Gold bolts higher after U.S. GDP estimate crashes closer to zero

Gold once again defied the bears by bouncing back Tuesday on new signs that the U.S. economy is teetering on the edge of a recession.

An early slide in oil prices also helped pressure stocks and sparked fresh flights into gold, especially after Federal Reserve chief Janet Yellen confirmed last week that earnings expectations have declined.

Investors are taking off riskier assets in the S&P 500 and other equities, and looking to come back into safety like gold, RJO Futures strategist Phil Streible told Bloomberg. Gold looks like a nice place to park some money.

Up more than 1%, gold was trading near $1,228 by early afternoon, while silver also had gained about 1.3% to hit $15.06.

Trade deficit helps kill GDP: The catalyst for renewed recession fears in the U.S. was the trade deficit for February, which rose to six-month highs, hitting $47.1 billion, the Commerce Department said Tuesday.

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As a result of that widening deficit, U.S. GDP estimates took another hit. The Atlanta Federal Reserve slashed its growth forecast from 0.7% to 0.4%, citing the deficit as well as yesterday morning's light vehicle sales release from the U.S. Bureau of Economic Analysis and the manufacturing report from the U.S. Bureau of the Census.

Thus, growth is inching closer toward negativity. A separate CNBC/Moody's Analytics measure put growth at just a slightly better 0.5%, but the network conceded that given the average, and substantial, revisions to government GDP data, that 0.5% could easily turn into a negative number.

Recession never appears obvious: To those who would say there is no evidence of a current recession, Lance Roberts of RealInvestmentAdvice.com made the observation that on numerous prior occasions in U.S. history, growth looked positive just before the official downturn occurred.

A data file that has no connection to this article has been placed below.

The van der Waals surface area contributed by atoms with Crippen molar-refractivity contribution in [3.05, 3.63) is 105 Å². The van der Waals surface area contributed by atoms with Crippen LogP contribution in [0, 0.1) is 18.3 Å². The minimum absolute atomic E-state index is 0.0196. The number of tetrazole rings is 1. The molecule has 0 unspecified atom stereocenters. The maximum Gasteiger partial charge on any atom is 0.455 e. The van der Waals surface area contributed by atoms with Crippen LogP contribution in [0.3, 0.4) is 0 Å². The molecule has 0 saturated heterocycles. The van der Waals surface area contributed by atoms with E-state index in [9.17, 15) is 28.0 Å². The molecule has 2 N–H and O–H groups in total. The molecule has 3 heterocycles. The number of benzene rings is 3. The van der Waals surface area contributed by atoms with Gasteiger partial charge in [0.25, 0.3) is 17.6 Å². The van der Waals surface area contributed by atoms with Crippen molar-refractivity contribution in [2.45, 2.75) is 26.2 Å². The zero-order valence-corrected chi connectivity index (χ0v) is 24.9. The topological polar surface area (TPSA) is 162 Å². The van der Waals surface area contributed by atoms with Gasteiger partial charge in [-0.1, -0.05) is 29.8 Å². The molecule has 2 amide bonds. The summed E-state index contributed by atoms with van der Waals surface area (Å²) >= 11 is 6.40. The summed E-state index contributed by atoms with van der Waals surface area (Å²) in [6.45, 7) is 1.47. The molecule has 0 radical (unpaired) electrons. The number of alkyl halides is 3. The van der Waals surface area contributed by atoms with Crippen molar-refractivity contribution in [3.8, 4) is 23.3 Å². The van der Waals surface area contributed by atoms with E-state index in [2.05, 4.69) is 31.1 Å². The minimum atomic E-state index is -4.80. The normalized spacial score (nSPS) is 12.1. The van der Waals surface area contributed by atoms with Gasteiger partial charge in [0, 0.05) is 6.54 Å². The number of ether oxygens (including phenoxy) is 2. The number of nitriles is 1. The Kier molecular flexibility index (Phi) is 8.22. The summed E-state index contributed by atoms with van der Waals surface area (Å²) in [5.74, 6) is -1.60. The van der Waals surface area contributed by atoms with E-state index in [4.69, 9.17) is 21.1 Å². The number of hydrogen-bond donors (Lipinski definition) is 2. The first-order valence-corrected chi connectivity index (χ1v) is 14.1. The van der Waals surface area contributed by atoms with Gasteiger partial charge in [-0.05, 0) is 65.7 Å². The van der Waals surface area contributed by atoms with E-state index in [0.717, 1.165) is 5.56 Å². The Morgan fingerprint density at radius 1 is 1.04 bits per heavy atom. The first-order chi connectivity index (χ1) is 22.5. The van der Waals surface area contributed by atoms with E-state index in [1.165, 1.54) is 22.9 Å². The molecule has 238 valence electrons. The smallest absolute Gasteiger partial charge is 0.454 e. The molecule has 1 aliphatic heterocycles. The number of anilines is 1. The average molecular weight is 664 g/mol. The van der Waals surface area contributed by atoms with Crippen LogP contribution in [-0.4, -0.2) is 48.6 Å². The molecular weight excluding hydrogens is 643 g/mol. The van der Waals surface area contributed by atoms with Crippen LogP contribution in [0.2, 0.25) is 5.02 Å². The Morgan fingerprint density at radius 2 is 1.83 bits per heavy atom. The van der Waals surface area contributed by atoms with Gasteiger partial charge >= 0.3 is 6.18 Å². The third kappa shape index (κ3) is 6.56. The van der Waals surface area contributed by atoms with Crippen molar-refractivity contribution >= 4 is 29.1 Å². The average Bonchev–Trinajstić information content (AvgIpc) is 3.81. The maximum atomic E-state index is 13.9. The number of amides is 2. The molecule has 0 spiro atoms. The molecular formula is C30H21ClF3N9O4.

Robert cited these figures:

January, 1980: 1.43%
July, 1981: 4.39%
July, 1990: 1.73%
March, 2001: 2.30%
December, 2007: 1.87%

Each of the dates above show the growth rate of the economy immediately prior to the onset of a recession, he wrote. You will remember that during the entirety of 2007, the majority of the media, analyst and economic community were proclaiming continued economic growth into the foreseeable future as there was no sign of recession.

Risks increasing, IMF says: Although International Monetary Fund chief Christine Lagarde denied Tuesday that the world is on the verge of another financial crisis, she took the opportunity to lament the global slowdown in growth.

We have growth; we are not in a crisis, she said in Germany. The not-so-good news is that the recovery remains too slow, too fragile, and risks to its durability are increasing.

The outlook is clouded by weak growth, no new jobs, no high inflation, still high debt all those things that should be low and that are high, she added.

Lagarde seemed to indicate that more potential money printing is the answer, praising the effectiveness of negative interest rates in some struggling economies. We see the recent introduction of negative interest rates by the ECB and Bank of Japan though not without side effects that warrant vigilance as net positives in current circumstances, she said.

Gold to $1,350, says analyst: Negative rates, particularly if they spread to even more countries, are great news for hard assets like gold and silver bullion and rare coins. Real assets such as land, property, commodities especially precious metals and collectibles would be favored, noted Satyajit Das.

Given the global growth malaise, its hard to imagine interest rates rising significantly anywhere soon. George Milling-Stanley of State Street Global Advisors recently addressed the pullback in the yellow metal, saying now is the time to stick with gold. Its quite possible that its heading to $1,350, he said.

Im not necessarily convinced that were necessarily going to get another pullback to $1,200 or below, he said of gold. Weve already had a little pullback from what, the $1,270 area was the best we hit in the first quarter. Weve had a decent pullback from that. Frankly, I dont think I would risk waiting (to buy). The dollar is looking a little stronger now, but its not looking like the monolith that it had been for the last four or five years and that had been putting pressure on gold. Similarly with equities; I know theyre back and positive territory for the first quarter, but theyre still looking very volatile compared to where they were. Nobody is talking about 10%-15% growth in equities either. So I think thats a pretty favorable climate for gold.

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